McGlynn wins nonfiction award for “Hydrophobia

Nicole Capozziello

“It started in a moment that never actually made it into the essay,” said Assistant Professor of English David McGlynn of his prize-winning piece “Hydrophobia.” The essay was recently named the winner of the Wisconsin Council for Writers’ Kay W. Levin Short Nonfiction Award.
The essay, set against the backdrop of McGlynn’s first winter in Wisconsin, explores madness. “The house was falling apart. I was afraid [my wife’s] pregnancy was doomed,” said McGlynn of the time in his life portrayed in “Hydrophobia.”
His worries seemed endless; at one time, McGlynn found himself at Sears next to his eldest son Galen, unable to even pay attention to him. It was in this powerful moment that McGlynn first conceived “Hydrophobia.”
However, it was only long after his second son Hayden’s birth that he was able to actually put these thoughts to paper. McGlynn began the essay in the winter of 2006 to 2007 and sent it to literary journals in the fall of 2007.
The essay was published in The Missouri Review’s Agonist Issue in the summer of 2008.
The Council for Wisconsin Writers recognizes work in a variety of categories, from children’s literature to outdoor writing. McGlynn’s recent book of short fiction, “The End of the Straight and Narrow,” published by Southern Methodist University Press in the fall, was also an honorable mention for the Anne Powers Book-Length Fiction Award.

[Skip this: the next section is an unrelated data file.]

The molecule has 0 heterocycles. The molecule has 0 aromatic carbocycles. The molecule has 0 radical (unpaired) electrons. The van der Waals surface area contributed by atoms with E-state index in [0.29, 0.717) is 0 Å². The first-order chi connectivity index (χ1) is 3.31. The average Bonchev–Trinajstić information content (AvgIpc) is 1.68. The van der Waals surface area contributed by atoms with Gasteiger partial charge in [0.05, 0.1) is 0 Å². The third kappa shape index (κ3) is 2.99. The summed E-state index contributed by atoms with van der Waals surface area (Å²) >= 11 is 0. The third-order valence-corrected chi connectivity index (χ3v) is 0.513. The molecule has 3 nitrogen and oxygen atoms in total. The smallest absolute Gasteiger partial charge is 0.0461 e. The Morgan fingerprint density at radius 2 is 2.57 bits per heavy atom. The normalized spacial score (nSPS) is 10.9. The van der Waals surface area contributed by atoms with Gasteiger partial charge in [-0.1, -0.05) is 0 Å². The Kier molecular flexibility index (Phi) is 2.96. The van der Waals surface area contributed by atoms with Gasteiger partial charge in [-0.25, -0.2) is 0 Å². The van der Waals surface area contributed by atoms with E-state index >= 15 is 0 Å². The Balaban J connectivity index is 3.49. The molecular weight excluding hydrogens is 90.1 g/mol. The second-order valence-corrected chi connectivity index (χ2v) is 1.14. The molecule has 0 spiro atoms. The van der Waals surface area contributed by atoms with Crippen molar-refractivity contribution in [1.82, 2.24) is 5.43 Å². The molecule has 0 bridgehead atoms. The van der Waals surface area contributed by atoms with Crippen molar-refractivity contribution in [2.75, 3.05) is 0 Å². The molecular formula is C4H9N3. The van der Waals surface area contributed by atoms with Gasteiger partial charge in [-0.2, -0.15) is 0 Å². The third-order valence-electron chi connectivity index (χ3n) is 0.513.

The essay is just one of many personal essays that McGlynn is hoping to publish as a collection in the near future. While McGlynn is still weighing his options for a publisher of that collection, many of the essays are in the process of being individually published. “Rough Water,” which will be the last essay in the collection, will be appearing in Best American Sports Writing in October, while “Wanderers in Zion” will be featured in the Literary Review.
“It’s kind of a memoir – a series of interconnected tales,” said McGlynn of the forthcoming collection, which moves roughly chronologically from childhood to the present. Many of the essays, including “Hydrophobia,” meditate on the themes of water or swimming, one of McGlynn’s passions. For McGlynn, both writing and swimming serve similar needs, though in vastly different ways – “both are solitary, creative, meditative, cathartic.”
In addition to what he calls “five minutes of prestige,” McGlynn will also receive a cash prize of $500 and a weeklong stay at an artists’ retreat outside of Madison. McGlynn will probably only go for a few days, however, as he prefers the routine of his life here – a balance of writing, spending time with his family and swimming.

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